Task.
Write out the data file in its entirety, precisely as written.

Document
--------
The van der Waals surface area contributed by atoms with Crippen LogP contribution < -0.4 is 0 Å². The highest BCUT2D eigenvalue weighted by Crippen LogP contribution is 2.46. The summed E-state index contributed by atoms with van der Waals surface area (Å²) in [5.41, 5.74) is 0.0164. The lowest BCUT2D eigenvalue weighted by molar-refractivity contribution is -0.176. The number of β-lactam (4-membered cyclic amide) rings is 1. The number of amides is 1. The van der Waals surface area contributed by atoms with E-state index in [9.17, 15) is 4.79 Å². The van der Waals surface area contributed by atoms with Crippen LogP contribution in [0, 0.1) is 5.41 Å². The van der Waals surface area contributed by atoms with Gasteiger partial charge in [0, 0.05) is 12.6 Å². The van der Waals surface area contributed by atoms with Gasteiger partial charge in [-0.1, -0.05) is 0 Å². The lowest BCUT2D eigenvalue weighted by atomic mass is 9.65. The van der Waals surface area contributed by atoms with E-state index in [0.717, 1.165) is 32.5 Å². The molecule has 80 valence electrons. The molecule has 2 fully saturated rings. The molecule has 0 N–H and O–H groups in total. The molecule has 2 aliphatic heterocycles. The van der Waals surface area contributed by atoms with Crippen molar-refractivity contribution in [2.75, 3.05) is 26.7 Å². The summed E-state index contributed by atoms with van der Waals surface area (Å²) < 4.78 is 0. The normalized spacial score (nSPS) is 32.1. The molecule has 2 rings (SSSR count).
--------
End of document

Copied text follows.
The van der Waals surface area contributed by atoms with Crippen LogP contribution < -0.4 is 0 Å². The highest BCUT2D eigenvalue weighted by Crippen LogP contribution is 2.46. The summed E-state index contributed by atoms with van der Waals surface area (Å²) in [5.41, 5.74) is 0.0164. The lowest BCUT2D eigenvalue weighted by molar-refractivity contribution is -0.176. The number of β-lactam (4-membered cyclic amide) rings is 1. The number of amides is 1. The van der Waals surface area contributed by atoms with E-state index in [9.17, 15) is 4.79 Å². The van der Waals surface area contributed by atoms with Crippen LogP contribution in [0, 0.1) is 5.41 Å². The van der Waals surface area contributed by atoms with Gasteiger partial charge in [0, 0.05) is 12.6 Å². The van der Waals surface area contributed by atoms with Gasteiger partial charge in [-0.1, -0.05) is 0 Å². The lowest BCUT2D eigenvalue weighted by atomic mass is 9.65. The van der Waals surface area contributed by atoms with E-state index in [0.717, 1.165) is 32.5 Å². The molecule has 80 valence electrons. The molecule has 2 fully saturated rings. The molecule has 0 N–H and O–H groups in total. The molecule has 2 aliphatic heterocycles. The van der Waals surface area contributed by atoms with Crippen molar-refractivity contribution in [2.75, 3.05) is 26.7 Å². The summed E-state index contributed by atoms with van der Waals surface area (Å²) < 4.78 is 0. The normalized spacial score (nSPS) is 32.1. The molecule has 2 rings (SSSR count).